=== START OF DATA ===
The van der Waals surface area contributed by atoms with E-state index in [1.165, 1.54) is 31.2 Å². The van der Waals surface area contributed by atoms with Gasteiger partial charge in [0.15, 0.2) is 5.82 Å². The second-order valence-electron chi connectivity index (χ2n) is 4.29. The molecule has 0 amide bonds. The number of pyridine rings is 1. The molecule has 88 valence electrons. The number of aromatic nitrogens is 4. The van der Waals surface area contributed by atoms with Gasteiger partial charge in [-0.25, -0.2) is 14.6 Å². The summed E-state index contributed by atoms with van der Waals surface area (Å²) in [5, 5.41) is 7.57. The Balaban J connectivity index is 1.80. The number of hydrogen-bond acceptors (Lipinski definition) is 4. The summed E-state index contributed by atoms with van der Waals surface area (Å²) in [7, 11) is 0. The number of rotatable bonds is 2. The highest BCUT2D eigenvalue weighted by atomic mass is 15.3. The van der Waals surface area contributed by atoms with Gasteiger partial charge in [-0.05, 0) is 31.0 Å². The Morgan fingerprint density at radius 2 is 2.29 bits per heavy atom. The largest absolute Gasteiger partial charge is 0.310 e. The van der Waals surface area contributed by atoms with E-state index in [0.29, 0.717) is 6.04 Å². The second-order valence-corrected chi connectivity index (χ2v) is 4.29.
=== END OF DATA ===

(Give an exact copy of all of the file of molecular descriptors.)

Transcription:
The van der Waals surface area contributed by atoms with E-state index in [1.165, 1.54) is 31.2 Å². The van der Waals surface area contributed by atoms with Gasteiger partial charge in [0.15, 0.2) is 5.82 Å². The second-order valence-electron chi connectivity index (χ2n) is 4.29. The molecule has 0 amide bonds. The number of pyridine rings is 1. The molecule has 88 valence electrons. The number of aromatic nitrogens is 4. The van der Waals surface area contributed by atoms with Gasteiger partial charge in [-0.25, -0.2) is 14.6 Å². The summed E-state index contributed by atoms with van der Waals surface area (Å²) in [5, 5.41) is 7.57. The Balaban J connectivity index is 1.80. The number of hydrogen-bond acceptors (Lipinski definition) is 4. The summed E-state index contributed by atoms with van der Waals surface area (Å²) in [7, 11) is 0. The number of rotatable bonds is 2. The highest BCUT2D eigenvalue weighted by atomic mass is 15.3. The van der Waals surface area contributed by atoms with Gasteiger partial charge in [-0.05, 0) is 31.0 Å². The Morgan fingerprint density at radius 2 is 2.29 bits per heavy atom. The largest absolute Gasteiger partial charge is 0.310 e. The van der Waals surface area contributed by atoms with E-state index in [0.29, 0.717) is 6.04 Å². The second-order valence-corrected chi connectivity index (χ2v) is 4.29.